In 2017, a 27-year-old Yale Law School student published an article arguing that the online retailer Amazon had grown so large that federal regulators should treat it as inherently suspect. Amazon, the paper said, engaged in a wide variety of harmful anticompetitive practices. The article did not merely demand far greater federal oversight of the company; it called for a complete overhaul of how regulators approach antitrust, urging more frequent, more aggressive legal action founded on a generalized antagonism toward large companies and corporate mergers.
At the time, the view was relatively novel, with few adherents in government or the academy. But today that former student, now 34, leads the Federal Trade Commission (FTC), and both the agency specifically and the Biden administration more generally are pursuing a concrete version of her antagonistic agenda.
That student was Lina Khan, and her swift ascendance from young academic with a dream to bureaucrat with real power showcases some rapid political and intellectual shifts that have taken place over the last few years. Not only did Khan take command of a major regulatory agency, but the Biden administration found plum spots for fellow antitrust revisionists such as the Columbia Law School professor Tim Wu, who became special assistant to the president for technology and competition policy, and the attorney Jonathan Kanter, who was installed in the antitrust division of the Department of Justice (DOJ). Beyond the White House, politicians on both the left and the right have embraced versions of these theories—and called for applying them to a swath of increasingly large, increasingly successful technology companies.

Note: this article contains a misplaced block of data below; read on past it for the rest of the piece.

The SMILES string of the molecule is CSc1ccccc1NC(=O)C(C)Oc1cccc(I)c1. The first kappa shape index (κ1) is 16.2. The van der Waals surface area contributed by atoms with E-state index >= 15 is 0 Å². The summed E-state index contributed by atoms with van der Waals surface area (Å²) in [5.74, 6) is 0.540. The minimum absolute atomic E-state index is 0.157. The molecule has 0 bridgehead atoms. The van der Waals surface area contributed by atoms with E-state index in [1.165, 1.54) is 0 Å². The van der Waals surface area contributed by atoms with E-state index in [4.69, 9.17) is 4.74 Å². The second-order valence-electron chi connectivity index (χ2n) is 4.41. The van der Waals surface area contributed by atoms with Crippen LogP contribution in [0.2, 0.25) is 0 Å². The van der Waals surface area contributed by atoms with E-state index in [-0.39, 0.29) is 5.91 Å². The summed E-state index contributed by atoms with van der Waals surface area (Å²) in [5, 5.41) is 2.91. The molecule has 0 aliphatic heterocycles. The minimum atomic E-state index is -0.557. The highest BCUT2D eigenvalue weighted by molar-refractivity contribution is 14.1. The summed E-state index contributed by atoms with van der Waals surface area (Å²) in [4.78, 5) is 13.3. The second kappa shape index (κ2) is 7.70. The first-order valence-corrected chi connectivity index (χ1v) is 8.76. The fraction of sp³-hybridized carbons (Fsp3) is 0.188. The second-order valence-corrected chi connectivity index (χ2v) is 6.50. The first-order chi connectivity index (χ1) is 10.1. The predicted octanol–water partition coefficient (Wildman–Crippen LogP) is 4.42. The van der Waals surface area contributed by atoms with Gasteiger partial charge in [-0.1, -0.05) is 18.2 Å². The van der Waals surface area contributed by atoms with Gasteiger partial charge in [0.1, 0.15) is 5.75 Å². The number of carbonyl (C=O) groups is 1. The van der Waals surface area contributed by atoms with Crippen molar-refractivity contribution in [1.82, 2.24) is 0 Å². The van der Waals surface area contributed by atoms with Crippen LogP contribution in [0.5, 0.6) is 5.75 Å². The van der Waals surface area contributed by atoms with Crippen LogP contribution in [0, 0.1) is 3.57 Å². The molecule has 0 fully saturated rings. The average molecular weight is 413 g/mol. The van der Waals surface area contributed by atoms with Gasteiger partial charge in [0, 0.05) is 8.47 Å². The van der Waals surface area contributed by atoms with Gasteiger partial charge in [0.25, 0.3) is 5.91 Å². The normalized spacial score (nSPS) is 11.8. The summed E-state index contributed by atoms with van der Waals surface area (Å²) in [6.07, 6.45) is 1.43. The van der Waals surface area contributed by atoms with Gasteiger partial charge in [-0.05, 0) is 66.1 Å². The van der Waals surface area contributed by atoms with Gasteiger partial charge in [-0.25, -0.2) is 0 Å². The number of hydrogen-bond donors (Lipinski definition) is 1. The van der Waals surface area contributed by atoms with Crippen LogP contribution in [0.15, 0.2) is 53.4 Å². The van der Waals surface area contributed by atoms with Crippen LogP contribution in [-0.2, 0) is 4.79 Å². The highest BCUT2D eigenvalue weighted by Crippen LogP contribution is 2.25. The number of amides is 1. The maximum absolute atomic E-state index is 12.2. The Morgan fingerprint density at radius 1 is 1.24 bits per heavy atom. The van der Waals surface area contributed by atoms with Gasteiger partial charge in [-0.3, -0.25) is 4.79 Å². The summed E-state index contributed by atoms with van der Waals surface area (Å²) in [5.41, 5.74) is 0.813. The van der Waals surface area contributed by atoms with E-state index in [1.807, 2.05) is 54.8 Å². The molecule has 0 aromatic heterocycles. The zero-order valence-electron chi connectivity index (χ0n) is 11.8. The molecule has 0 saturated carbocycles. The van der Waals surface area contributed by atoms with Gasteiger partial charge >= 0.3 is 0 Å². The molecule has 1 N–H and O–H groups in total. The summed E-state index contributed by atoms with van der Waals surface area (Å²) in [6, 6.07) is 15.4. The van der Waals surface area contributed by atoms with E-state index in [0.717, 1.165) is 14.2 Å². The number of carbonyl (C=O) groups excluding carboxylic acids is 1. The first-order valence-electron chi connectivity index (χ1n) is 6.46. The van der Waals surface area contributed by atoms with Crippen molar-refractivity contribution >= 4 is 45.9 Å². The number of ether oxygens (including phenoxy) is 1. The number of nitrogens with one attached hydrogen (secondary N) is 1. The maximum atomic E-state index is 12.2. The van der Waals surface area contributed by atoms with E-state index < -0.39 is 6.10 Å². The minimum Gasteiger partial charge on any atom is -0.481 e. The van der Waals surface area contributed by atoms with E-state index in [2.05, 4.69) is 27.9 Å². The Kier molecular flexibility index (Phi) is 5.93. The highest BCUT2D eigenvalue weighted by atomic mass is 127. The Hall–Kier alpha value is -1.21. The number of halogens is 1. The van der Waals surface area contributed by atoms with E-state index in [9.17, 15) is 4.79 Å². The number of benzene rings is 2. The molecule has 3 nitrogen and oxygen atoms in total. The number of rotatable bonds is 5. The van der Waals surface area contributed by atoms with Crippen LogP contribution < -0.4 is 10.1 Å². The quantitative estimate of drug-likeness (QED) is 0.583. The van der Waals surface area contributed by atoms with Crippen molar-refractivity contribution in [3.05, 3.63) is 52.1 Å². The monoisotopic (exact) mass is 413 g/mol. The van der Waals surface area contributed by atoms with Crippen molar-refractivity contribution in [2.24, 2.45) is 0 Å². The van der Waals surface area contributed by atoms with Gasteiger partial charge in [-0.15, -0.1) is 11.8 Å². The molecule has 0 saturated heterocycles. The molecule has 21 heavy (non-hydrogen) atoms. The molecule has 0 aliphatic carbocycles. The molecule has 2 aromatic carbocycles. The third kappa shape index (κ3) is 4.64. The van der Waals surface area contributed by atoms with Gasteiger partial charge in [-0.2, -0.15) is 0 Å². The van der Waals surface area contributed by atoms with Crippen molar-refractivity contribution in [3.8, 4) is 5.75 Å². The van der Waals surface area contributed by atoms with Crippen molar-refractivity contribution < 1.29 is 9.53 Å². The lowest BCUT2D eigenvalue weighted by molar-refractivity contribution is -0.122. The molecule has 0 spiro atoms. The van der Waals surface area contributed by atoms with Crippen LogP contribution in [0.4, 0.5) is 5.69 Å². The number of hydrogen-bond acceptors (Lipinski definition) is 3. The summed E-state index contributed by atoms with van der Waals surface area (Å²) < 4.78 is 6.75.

The new antitrust movements went by many names: “new structuralism,” “neo-Brandeisianism,” or, among critics, “hipster antitrust.” Their rise coincided with a slew of legal actions and investigations against Big Tech companies, such as Facebook, Microsoft, and Amazon—including, in June, a major lawsuit accusing the latter of tricking people into enrolling in its Prime subscription service and deliberately making the cancellation process difficult.